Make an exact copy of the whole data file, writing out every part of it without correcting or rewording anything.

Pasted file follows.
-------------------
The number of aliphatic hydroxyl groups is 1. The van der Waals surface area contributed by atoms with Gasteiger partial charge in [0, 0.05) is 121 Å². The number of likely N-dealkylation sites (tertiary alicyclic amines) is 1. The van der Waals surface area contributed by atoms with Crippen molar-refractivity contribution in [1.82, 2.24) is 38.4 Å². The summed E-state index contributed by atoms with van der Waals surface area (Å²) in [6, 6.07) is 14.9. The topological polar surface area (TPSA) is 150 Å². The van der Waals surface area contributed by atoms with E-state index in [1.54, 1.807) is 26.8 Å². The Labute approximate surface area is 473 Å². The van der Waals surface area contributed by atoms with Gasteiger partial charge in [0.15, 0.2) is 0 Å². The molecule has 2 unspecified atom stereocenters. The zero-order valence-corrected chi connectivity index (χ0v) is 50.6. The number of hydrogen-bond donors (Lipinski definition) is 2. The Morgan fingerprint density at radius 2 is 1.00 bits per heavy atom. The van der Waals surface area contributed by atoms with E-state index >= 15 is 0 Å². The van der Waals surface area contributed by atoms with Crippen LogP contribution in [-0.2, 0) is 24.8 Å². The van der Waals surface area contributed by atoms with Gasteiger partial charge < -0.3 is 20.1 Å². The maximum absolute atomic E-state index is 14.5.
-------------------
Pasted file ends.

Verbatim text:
The number of aliphatic hydroxyl groups is 1. The van der Waals surface area contributed by atoms with Gasteiger partial charge in [0, 0.05) is 121 Å². The number of likely N-dealkylation sites (tertiary alicyclic amines) is 1. The van der Waals surface area contributed by atoms with Crippen molar-refractivity contribution in [1.82, 2.24) is 38.4 Å². The summed E-state index contributed by atoms with van der Waals surface area (Å²) in [6, 6.07) is 14.9. The topological polar surface area (TPSA) is 150 Å². The van der Waals surface area contributed by atoms with E-state index in [1.54, 1.807) is 26.8 Å². The Labute approximate surface area is 473 Å². The van der Waals surface area contributed by atoms with Gasteiger partial charge in [0.15, 0.2) is 0 Å². The molecule has 2 unspecified atom stereocenters. The zero-order valence-corrected chi connectivity index (χ0v) is 50.6. The number of hydrogen-bond donors (Lipinski definition) is 2. The Morgan fingerprint density at radius 2 is 1.00 bits per heavy atom. The van der Waals surface area contributed by atoms with E-state index >= 15 is 0 Å². The van der Waals surface area contributed by atoms with Crippen LogP contribution in [-0.2, 0) is 24.8 Å². The van der Waals surface area contributed by atoms with Gasteiger partial charge < -0.3 is 20.1 Å². The maximum absolute atomic E-state index is 14.5.